Mother, grandmother speak about 2-year-old's death in hot car

little girl 'loved to sing, loved to dance, loved to eat'

kward1@herald-leader.comJune 23, 2009 

  • Tips for preventing tragedy

    Put something you'll need, such as your cell phone, purse, employee ID, lunch or briefcase, in the back seat.

    Always open the back door of your vehicle when you reach your destination to make sure no child has been left behind.

    Keep a large teddy bear in the car seat when it's not occupied. When the child is placed in the seat, put the bear in the front passenger seat as a reminder that the child is in the back.

    Make arrangements with your day care or baby sitter that you will always call them if your child will not be there as scheduled. Ask them to phone you if your child doesn't show up when expected.

The maternal grandmother of a 2-year-old girl who died Saturday after being left in a hot car said she hopes others will learn from her family's tragedy.

"Just carelessness," Diane Meekins said of what led to the death of her granddaughter April Knight. "Maybe other parents will take heed."

April and her paternal grandparents — whose names authorities have not released — had spent Saturday at Jacobson Park. They returned to their home, 530 North Upper Street, to deal with an issue their 12-year-old daughter was having, Meekins said.

When they got there, they took the 12-year-old into the house and thought a 9-year-old relative was getting April out of the car. They discovered about two hours later that she had been left in the vehicle.

On Monday, Meekins and her daughter, Djauna Knight Edwards, April's mother, spoke about the girl's death.

"You can't imagine the pain," Edwards said. "Treasure your moments with your kids."

April lived in Madison, Wis., with her mother but had been visiting her father and his family in Lexington.

Meekins lives near April's paternal grandparents. "They took great care of her," Meekins said. "It was just something that happened."

She said the two families are close, and they met at the coroner's office Monday.

"We supported each other," Meekins said.

Police say they are investigating. The coroner's office issued a press release Monday saying that the cause of death is hyperthermia and that the case is being considered accidental.

Meekins said that on Saturday afternoon, her nephew came in and said, "April is dead." As she began to cross the field between Toner Street and North Upper, she saw police cars, "and I heard the ambulance, and I took off running."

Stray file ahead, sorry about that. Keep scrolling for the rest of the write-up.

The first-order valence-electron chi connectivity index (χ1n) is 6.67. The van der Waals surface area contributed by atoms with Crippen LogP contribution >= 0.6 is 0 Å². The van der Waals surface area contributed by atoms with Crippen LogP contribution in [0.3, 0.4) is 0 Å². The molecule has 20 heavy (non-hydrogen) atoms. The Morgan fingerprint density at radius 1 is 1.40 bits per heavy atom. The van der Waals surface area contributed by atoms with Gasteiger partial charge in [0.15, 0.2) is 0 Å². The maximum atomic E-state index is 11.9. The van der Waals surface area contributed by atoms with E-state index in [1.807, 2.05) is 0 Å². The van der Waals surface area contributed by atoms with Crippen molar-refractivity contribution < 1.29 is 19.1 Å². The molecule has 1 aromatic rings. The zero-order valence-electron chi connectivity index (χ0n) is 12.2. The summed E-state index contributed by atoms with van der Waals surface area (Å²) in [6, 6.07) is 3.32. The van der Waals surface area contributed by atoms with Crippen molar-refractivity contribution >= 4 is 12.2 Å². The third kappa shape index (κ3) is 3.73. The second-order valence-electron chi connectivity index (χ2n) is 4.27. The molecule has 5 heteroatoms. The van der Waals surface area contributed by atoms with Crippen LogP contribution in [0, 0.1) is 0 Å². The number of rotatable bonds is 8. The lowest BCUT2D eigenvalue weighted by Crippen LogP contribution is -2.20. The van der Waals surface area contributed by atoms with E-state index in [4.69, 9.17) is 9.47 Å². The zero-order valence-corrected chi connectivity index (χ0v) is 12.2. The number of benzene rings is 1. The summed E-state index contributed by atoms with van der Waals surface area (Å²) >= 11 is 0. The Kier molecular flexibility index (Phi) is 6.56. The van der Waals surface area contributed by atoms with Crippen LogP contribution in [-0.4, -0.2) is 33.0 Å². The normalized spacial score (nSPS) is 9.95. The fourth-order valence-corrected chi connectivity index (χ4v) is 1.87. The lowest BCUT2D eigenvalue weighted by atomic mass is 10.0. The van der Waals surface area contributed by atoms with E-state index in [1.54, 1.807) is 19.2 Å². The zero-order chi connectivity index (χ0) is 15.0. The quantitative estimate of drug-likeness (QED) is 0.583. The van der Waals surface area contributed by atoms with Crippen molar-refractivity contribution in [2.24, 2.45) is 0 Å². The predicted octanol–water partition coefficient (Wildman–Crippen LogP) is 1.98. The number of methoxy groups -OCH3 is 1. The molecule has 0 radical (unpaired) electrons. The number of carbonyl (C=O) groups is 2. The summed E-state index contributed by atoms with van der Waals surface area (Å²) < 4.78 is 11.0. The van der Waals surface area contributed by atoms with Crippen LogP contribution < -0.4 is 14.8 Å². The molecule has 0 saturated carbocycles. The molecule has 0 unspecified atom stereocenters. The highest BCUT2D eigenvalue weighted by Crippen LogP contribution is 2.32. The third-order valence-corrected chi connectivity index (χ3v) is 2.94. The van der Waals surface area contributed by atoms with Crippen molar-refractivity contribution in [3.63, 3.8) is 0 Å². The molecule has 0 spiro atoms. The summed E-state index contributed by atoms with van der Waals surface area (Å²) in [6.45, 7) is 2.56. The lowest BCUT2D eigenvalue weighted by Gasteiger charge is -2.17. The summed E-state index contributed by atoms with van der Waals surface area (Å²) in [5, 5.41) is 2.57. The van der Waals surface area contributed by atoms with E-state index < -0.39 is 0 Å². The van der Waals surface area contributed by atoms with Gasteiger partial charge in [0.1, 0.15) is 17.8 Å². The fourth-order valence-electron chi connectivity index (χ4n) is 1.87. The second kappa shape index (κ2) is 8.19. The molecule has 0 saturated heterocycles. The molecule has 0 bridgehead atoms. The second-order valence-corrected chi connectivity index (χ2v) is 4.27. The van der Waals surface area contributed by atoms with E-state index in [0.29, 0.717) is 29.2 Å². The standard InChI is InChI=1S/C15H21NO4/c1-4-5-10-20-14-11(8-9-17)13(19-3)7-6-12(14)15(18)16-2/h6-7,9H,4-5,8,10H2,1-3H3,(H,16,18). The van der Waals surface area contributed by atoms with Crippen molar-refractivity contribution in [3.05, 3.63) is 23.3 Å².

When she got to the home, police were performing CPR. April was later taken to the University of Kentucky Hospital, where she was pronounced dead.

April is one of 13 children nationally who have died in hot vehicles so far this year. Since 1998, 427 children have died in the same manner, according to Jan Null, an adjunct professor of meteorology at San Francisco State University.

In 51 percent of cases analyzed, the child was forgotten by a caregiver; children playing in an unattended vehicle accounted for 30 percent.

According to Null's research, the temperature inside a car can rise 29 degrees in 20 minutes. The outside temperature in Lexington Saturday afternoon was 89 degrees.

Edwards and Meekins remembered April as an energetic girl who carried three pacifiers — one in each hand and one in her mouth.

"Loved to sing, loved to dance, loved to eat," Meekins said.

At the same time April was dying, Edwards was playing with her 8-month-old in a pool. She said the baby kept leaning back, smiling up into the sky.

Edwards thinks she was watching her sister's spirit make her way to heaven.

"I don't know if God gives you signs, or instincts," Edwards said. "That was one of mine. ... Now I know why Millie was smiling."

Edwards identified April's father as Christopher Bellamy.

Arrangements for a memorial service were incomplete Monday at Fender Funeral Home.

Reach Karla Ward at (859) 231-3314 or 1-800 950-6397, Ext. 3314.

Lexington Herald-Leader is pleased to provide this opportunity to share information, experiences and observations about what's in the news. Some of the comments may be reprinted elsewhere in the site or in the newspaper. We encourage lively, open debate on the issues of the day, and ask that you refrain from profanity, hate speech, personal comments and remarks that are off point. Thank you for taking the time to offer your thoughts.

Commenting FAQs | Terms of Service